Thursday, December 4, 2008

Carrot Confidential

In the pink

There is a reason why the carrot is not taken seriously as a vegetable. Maybe it doesn’t approve of being cooked—in fact it seems to question why, like it were a fruit or something and is affronted by thermal violence. Personally I have always noticed that carrots in subzis or gravies always looked like afterthoughts—or at best a filler. If you must cook it, try the recipe in the box, its soothing and total comfort food material.

The carrot is however, happy to be chomped, grated, chopped into rounds or turned into those weird florets you often see in salad decors at gauche buffets.

Then there is this whole divide between the slim, slender pink ones with the real juice, and the short, orange fatties who have the meat, and make great candidates for soups or even our indigenous gajar ka halwa. I prefer the former, even though they just finish before you even start on them. They just have more attitude, me thinks.

I like mine raw, washed, but not necessarily peeled. I think it is unnecessary and too much work. Just as I think juicing a carrot is. When we were growing up, there was this whole big deal on carrots and your eyes at some of my friend’s houses. My parents, I think, took their gene pool and our good vision for granted, so there was never any of that spiel. But mom would regularly grate them, and throw some lemon juice and a chilly or two into it with a hing and rai tadka and it worked great for us. Who gave a damn about beta carotene anyway. She also made this amazing carrot pickle in a lime-mustard and chilly marinade that was out-of-this-world. Must tell the mother to send me a consignment of the same pronto, as I suddenly have cravings and cannot seem to focus on anything else.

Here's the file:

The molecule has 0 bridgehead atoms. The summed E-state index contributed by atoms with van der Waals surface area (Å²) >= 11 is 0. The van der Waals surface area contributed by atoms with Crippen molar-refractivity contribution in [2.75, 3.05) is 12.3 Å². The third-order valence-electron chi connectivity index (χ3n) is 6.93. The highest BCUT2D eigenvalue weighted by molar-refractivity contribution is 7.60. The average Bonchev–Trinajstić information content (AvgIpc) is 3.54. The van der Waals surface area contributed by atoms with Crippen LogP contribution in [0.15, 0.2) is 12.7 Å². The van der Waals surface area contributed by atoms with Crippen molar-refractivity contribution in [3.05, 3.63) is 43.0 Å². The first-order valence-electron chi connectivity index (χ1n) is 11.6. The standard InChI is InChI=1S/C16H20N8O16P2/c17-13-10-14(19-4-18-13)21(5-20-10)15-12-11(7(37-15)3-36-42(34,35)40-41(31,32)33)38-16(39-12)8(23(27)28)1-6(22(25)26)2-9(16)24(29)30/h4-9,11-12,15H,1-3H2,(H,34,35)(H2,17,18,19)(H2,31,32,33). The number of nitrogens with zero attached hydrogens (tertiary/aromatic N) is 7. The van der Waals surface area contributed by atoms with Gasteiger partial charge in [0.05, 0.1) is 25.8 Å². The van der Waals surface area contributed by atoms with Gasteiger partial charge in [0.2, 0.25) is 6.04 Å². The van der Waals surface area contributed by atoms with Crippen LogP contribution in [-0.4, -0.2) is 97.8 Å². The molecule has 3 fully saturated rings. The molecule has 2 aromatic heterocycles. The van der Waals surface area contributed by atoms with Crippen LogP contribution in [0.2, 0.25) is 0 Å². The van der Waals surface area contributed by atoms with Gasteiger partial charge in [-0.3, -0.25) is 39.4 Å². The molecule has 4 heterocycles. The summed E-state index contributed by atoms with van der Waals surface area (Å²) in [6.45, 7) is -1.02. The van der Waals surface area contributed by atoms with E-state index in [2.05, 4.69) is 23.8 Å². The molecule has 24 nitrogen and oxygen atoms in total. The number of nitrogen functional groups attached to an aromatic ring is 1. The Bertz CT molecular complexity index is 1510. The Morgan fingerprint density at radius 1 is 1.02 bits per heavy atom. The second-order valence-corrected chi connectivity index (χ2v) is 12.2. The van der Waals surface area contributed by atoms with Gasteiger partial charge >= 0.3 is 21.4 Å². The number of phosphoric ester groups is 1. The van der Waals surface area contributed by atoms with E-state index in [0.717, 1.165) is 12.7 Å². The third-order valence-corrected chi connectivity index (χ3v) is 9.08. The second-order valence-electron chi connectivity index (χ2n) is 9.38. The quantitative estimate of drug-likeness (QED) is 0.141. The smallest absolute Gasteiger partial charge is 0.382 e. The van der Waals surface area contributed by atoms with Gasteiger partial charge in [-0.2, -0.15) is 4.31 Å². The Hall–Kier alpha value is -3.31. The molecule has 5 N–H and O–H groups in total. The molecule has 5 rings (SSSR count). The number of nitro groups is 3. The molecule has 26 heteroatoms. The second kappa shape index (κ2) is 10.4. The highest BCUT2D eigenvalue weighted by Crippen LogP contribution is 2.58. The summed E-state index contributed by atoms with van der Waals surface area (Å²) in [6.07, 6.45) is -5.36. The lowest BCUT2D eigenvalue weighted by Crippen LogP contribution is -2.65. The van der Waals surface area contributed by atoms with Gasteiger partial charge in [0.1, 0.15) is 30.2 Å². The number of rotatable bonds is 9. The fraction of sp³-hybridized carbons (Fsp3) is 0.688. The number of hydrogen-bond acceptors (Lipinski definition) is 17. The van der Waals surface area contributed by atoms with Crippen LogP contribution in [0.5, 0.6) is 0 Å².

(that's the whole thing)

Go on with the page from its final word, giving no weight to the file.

But more than anything, there is a visual aesthetic about carrots that perhaps soothes the eyes—the orange pink bodies, the green leaves, the barely-there to robust fibre on their bodies. I don’t think Pankaj Kapur would have looked good chomping on anything else other than a carrot. And I still think carrot cake (especially the one at Moshe’s and Theobroma) is the best thing to happen to desserts, at least for those (like me) who believe chocolate is seriously overrated.

Sautéed carrots in pepper


Carrots: 4-5

Olive oil



Method: Slice carrots into rounds. In a pan, heat some olive oil, and throw the carrots into it. Cook on high flame for a minute, uncovered, and then cover it and allow to cook for 3-4 minutes, stirring occasionally. Add salt and pepper to taste. Serve as an accompaniment to anything.

Carrot kheer


Carrots – 200 gms

Milk – ½ litre

Sugar – 100 gms

Almonds – 8 -10

Cashews – 8- 10

Elaichi powder – ½ tsp


Soak the almonds in hot water to peel the skin quickly.

Now grind the peeled almonds and cashews to a fine paste by adding little milk. Set aside.

Peel and chop carrots and pressure cook with little water. Cool and grind to a fine paste, adding sugar to it. Now cook the carrot paste for some time in the milk, stirring and adding more milk as required. To this, add the ground almond and cashew paste. Cook for a minute and switch off gas. Add elaichi powder, mix well, cool, refrigerate and have it chilled.

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